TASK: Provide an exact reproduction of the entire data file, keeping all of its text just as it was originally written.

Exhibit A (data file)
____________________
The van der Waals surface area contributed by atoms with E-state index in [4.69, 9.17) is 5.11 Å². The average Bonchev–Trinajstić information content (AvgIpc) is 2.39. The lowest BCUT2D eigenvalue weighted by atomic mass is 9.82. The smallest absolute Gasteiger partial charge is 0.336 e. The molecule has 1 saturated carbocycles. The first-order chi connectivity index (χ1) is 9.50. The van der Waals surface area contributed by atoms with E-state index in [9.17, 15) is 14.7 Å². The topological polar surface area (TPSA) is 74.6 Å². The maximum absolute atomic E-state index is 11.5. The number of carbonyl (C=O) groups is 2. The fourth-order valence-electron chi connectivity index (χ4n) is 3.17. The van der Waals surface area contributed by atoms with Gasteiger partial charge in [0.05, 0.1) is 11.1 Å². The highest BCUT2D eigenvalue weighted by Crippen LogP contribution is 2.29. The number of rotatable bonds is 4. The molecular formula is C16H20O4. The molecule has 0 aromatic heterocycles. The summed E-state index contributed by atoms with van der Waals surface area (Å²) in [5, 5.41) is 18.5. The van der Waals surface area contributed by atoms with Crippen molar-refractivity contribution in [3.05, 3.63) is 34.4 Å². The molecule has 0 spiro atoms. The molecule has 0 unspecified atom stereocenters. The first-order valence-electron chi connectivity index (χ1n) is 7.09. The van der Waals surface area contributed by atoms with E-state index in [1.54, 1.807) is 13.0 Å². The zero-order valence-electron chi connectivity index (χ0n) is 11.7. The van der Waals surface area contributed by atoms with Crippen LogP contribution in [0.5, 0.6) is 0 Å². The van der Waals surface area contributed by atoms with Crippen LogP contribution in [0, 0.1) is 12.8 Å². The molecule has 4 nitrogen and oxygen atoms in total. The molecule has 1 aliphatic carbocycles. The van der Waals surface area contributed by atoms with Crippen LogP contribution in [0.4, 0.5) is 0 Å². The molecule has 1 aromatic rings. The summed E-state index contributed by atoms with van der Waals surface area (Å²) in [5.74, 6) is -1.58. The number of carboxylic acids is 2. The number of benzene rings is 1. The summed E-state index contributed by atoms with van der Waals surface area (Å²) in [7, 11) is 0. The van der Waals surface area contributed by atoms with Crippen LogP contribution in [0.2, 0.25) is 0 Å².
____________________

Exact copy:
The van der Waals surface area contributed by atoms with E-state index in [4.69, 9.17) is 5.11 Å². The average Bonchev–Trinajstić information content (AvgIpc) is 2.39. The lowest BCUT2D eigenvalue weighted by atomic mass is 9.82. The smallest absolute Gasteiger partial charge is 0.336 e. The molecule has 1 saturated carbocycles. The first-order chi connectivity index (χ1) is 9.50. The van der Waals surface area contributed by atoms with E-state index in [9.17, 15) is 14.7 Å². The topological polar surface area (TPSA) is 74.6 Å². The maximum absolute atomic E-state index is 11.5. The number of carbonyl (C=O) groups is 2. The fourth-order valence-electron chi connectivity index (χ4n) is 3.17. The van der Waals surface area contributed by atoms with Gasteiger partial charge in [0.05, 0.1) is 11.1 Å². The highest BCUT2D eigenvalue weighted by Crippen LogP contribution is 2.29. The number of rotatable bonds is 4. The molecular formula is C16H20O4. The molecule has 0 aromatic heterocycles. The summed E-state index contributed by atoms with van der Waals surface area (Å²) in [5, 5.41) is 18.5. The van der Waals surface area contributed by atoms with Crippen molar-refractivity contribution in [3.05, 3.63) is 34.4 Å². The molecule has 0 spiro atoms. The molecule has 0 unspecified atom stereocenters. The first-order valence-electron chi connectivity index (χ1n) is 7.09. The van der Waals surface area contributed by atoms with E-state index in [1.54, 1.807) is 13.0 Å². The zero-order valence-electron chi connectivity index (χ0n) is 11.7. The van der Waals surface area contributed by atoms with Crippen LogP contribution in [0.5, 0.6) is 0 Å². The van der Waals surface area contributed by atoms with Crippen LogP contribution in [0, 0.1) is 12.8 Å². The molecule has 4 nitrogen and oxygen atoms in total. The molecule has 1 aliphatic carbocycles. The van der Waals surface area contributed by atoms with Crippen LogP contribution in [0.4, 0.5) is 0 Å². The molecule has 1 aromatic rings. The summed E-state index contributed by atoms with van der Waals surface area (Å²) in [5.74, 6) is -1.58. The number of carboxylic acids is 2. The number of benzene rings is 1. The summed E-state index contributed by atoms with van der Waals surface area (Å²) in [7, 11) is 0. The van der Waals surface area contributed by atoms with Crippen LogP contribution in [0.2, 0.25) is 0 Å².